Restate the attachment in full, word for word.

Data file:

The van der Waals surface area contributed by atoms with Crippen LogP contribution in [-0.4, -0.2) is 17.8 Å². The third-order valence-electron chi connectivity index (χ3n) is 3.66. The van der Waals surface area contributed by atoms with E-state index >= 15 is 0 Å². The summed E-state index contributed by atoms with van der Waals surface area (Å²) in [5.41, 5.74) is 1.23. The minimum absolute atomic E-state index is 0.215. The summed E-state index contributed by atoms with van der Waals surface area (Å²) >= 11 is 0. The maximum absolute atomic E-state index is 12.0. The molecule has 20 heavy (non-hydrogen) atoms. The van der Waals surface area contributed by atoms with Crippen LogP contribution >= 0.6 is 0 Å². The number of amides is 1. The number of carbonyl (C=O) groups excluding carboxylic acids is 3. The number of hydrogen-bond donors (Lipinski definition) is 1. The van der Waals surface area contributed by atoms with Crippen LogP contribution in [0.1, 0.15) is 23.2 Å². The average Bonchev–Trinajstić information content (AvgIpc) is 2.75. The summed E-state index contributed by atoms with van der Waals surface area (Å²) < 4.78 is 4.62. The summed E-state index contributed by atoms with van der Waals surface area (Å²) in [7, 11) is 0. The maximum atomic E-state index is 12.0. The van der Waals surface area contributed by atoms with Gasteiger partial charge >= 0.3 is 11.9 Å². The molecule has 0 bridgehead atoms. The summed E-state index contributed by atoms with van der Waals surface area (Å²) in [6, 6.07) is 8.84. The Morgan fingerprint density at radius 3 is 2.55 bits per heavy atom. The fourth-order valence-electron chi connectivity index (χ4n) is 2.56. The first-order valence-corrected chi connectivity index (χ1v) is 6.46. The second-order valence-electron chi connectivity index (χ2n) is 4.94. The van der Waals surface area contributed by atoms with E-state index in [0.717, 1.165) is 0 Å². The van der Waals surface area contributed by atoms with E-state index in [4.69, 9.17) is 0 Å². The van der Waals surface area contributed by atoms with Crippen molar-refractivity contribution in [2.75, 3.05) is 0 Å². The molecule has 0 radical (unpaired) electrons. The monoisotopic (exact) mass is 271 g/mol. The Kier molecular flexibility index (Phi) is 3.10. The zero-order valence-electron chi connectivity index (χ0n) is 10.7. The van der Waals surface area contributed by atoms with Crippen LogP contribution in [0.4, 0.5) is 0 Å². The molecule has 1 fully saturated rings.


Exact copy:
The van der Waals surface area contributed by atoms with Crippen LogP contribution in [-0.4, -0.2) is 17.8 Å². The third-order valence-electron chi connectivity index (χ3n) is 3.66. The van der Waals surface area contributed by atoms with E-state index >= 15 is 0 Å². The summed E-state index contributed by atoms with van der Waals surface area (Å²) in [5.41, 5.74) is 1.23. The minimum absolute atomic E-state index is 0.215. The summed E-state index contributed by atoms with van der Waals surface area (Å²) >= 11 is 0. The maximum absolute atomic E-state index is 12.0. The molecule has 20 heavy (non-hydrogen) atoms. The van der Waals surface area contributed by atoms with Crippen LogP contribution >= 0.6 is 0 Å². The number of amides is 1. The number of carbonyl (C=O) groups excluding carboxylic acids is 3. The number of hydrogen-bond donors (Lipinski definition) is 1. The van der Waals surface area contributed by atoms with Crippen LogP contribution in [0.1, 0.15) is 23.2 Å². The average Bonchev–Trinajstić information content (AvgIpc) is 2.75. The summed E-state index contributed by atoms with van der Waals surface area (Å²) < 4.78 is 4.62. The summed E-state index contributed by atoms with van der Waals surface area (Å²) in [7, 11) is 0. The maximum atomic E-state index is 12.0. The van der Waals surface area contributed by atoms with Gasteiger partial charge >= 0.3 is 11.9 Å². The molecule has 0 bridgehead atoms. The summed E-state index contributed by atoms with van der Waals surface area (Å²) in [6, 6.07) is 8.84. The Morgan fingerprint density at radius 3 is 2.55 bits per heavy atom. The fourth-order valence-electron chi connectivity index (χ4n) is 2.56. The first-order valence-corrected chi connectivity index (χ1v) is 6.46. The second-order valence-electron chi connectivity index (χ2n) is 4.94. The van der Waals surface area contributed by atoms with E-state index in [0.717, 1.165) is 0 Å². The van der Waals surface area contributed by atoms with E-state index in [4.69, 9.17) is 0 Å². The van der Waals surface area contributed by atoms with Crippen molar-refractivity contribution in [2.75, 3.05) is 0 Å². The molecule has 0 radical (unpaired) electrons. The monoisotopic (exact) mass is 271 g/mol. The Kier molecular flexibility index (Phi) is 3.10. The zero-order valence-electron chi connectivity index (χ0n) is 10.7. The van der Waals surface area contributed by atoms with Crippen LogP contribution in [0.4, 0.5) is 0 Å². The molecule has 1 fully saturated rings.